Author : Chitresh Shrivastva, Author has published many papers on Railways

February 15, marked a gigantic technology leap never witnessed before in Indian Railways with the first self-propelled Inter City Express or Train 18 more popularly referred to as Vande Bharat Express commencing regular operations between New Delhi and Varanasi. India has attracted the attention of other nations through indigenous low-cost technology. Mostly, the Southeast Asian and Latin American countries promoting India as an emerging leader in Semi – High Speed Rail Network.

The routes that have been proposed under the ambitious plan of the Ministry in pursuit of high – speed travel, are an optimistic indication of the smaller cities standing an equal chance of getting connected through semi – high speed intercity services such as Gatiman and Train 18. The semi-high-speed concept is not just India’s motivated leap towards joining other nations in the High – Speed Rail Club, but also imbibes a potential alternative mode of travel between cities at a time when the aviation struck by safety and monetary crisis is witnessing a chaotic scene along with UDAN scheme taking a back seat.

The current plan to introduce Train 18 connecting the coastal city of Mangalore to major metropolitan cities which are also part of the golden quadrilateral and the diagonals namely Hyderabad, Bangalore, and Chennai are the next such project facilitating faster connectivity after the predecessor of high – speed railway route Konkan Railway in 1998.

Electrification lacking

Train 18 Advantages

This train 18 provides impetus to short distance travel between cities such as Bangalore and Chennai, Pune and Mumbai, Delhi and Chandigarh. It also boosts tourism in prospective towns such as Agra, Jaipur, Patna and Lucknow to mention a few in the near future.

Setbacks of Train 18:

From the initial proposals and projections, Train 18 can be looked upon as the gateway to seamless connectivity to smaller cities on a point to point basis ensuring an inclusive development of railway network. Yet every achievement is also saddled with concerns and speculations in the short and long run and Train 18 is no exception.

Karnataka in the current scenario fares poorly in the domain of electrification with just 19% of the route being electrified, while its neighbouring state Andhra Pradesh is far ahead in electrification with 2839 kilometres out of 3703 kilometres of the track being electrified which accounts for approximately 76% of the route electrification.

Have the newly proposed routes been sufficiently assessed in terms of its impact on the environment? Secondly how green is the initiative? Meaning - what will be the source of electricity generation given tidal energy as the only source of generation? Which is a costly affair and a point of concern in the case of Mangalore. It being a coastal city, the hilly terrain of the route and the ghat section along the Western Ghats would require pre-requisite infrastructure enrichment to ensure a uniform operation speed of the train.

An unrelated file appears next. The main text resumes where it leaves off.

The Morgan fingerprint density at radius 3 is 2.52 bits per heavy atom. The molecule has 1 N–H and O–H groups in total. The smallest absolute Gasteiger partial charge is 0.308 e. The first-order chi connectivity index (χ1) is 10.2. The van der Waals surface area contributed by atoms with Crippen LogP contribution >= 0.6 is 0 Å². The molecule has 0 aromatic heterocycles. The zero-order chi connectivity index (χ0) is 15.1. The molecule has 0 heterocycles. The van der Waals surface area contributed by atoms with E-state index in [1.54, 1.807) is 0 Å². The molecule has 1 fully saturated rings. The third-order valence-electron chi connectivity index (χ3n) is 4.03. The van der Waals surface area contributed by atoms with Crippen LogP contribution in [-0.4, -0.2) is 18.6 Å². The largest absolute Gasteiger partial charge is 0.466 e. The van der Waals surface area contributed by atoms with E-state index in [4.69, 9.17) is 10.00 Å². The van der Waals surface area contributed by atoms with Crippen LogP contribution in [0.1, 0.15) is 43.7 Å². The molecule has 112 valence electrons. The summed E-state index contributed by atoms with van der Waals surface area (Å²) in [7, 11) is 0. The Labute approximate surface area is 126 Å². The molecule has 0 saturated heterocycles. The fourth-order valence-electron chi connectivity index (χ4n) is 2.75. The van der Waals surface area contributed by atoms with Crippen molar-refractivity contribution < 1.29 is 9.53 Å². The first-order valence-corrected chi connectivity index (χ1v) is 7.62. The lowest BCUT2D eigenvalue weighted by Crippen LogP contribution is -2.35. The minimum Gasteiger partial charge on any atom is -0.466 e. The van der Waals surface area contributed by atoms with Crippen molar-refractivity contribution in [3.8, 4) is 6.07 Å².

The project also lags behind given the incomplete implementation of Uniguage Policy and the requirement of track fencing along sensitive areas through which the train is to pass inclusive of manned and unmanned level crossings is a long way to go. This was one of the major setbacks in the inaugural Train 18 run between New Delhi and Varanasi, which has indulged in numerous mishaps to which buffaloes being mowed down by the train have been the prime mishaps, seriously denting the train’s safety record and much of which has been caused by incomplete fencing of tracks along high-speed sectors.

What can be done?

There is an essential need to promote construction of segregated corridors on potential routes to facilitate greater speed and help India achieve the standards of high – speed, given that the train owing to the geographical alignments and track restrictions has an operating speed similar to that of Gatiman Express leaving no point of distinction between the two semi – high speed services.

The infrastructure deficit can result in the decline of train’s punctuality, much of which have been highlighted in the inaugural run of Train 18 and require a serious amendment to the very approach towards Vande Bharat Express fleet by striking proportionate balance amongst the train services across economic strata and streamlining the traffic management through appropriate assessment.

The economics, lastly in the case of Vande Bharat is complicated given a thin line of difference between the fares of Train 18 and airlines operating between the cities in the proposed segment, while the anticipated travel time is endowed with humungous variation given the Maximum Operating Speed of the train and the flight.

A flight journey between New Delhi and Varanasi would take an hour and 35 minutes, compared to Vande Bharat Express (Train 18) which will cover the same distance in 8 hours.

We therefore need to relook into the economics of fares and the speed that would determine the future of Train 18 and its domestic popularity rather than laying emphasis only on its success abroad.

Therefore, meticulous planning and groundwork of the infrastructural elements, a uniform gauge and elimination of level crossings  will help gain railways further reduce travel time and promote inter-regional connectivity through semi High-Speed Intercity Services in the long run.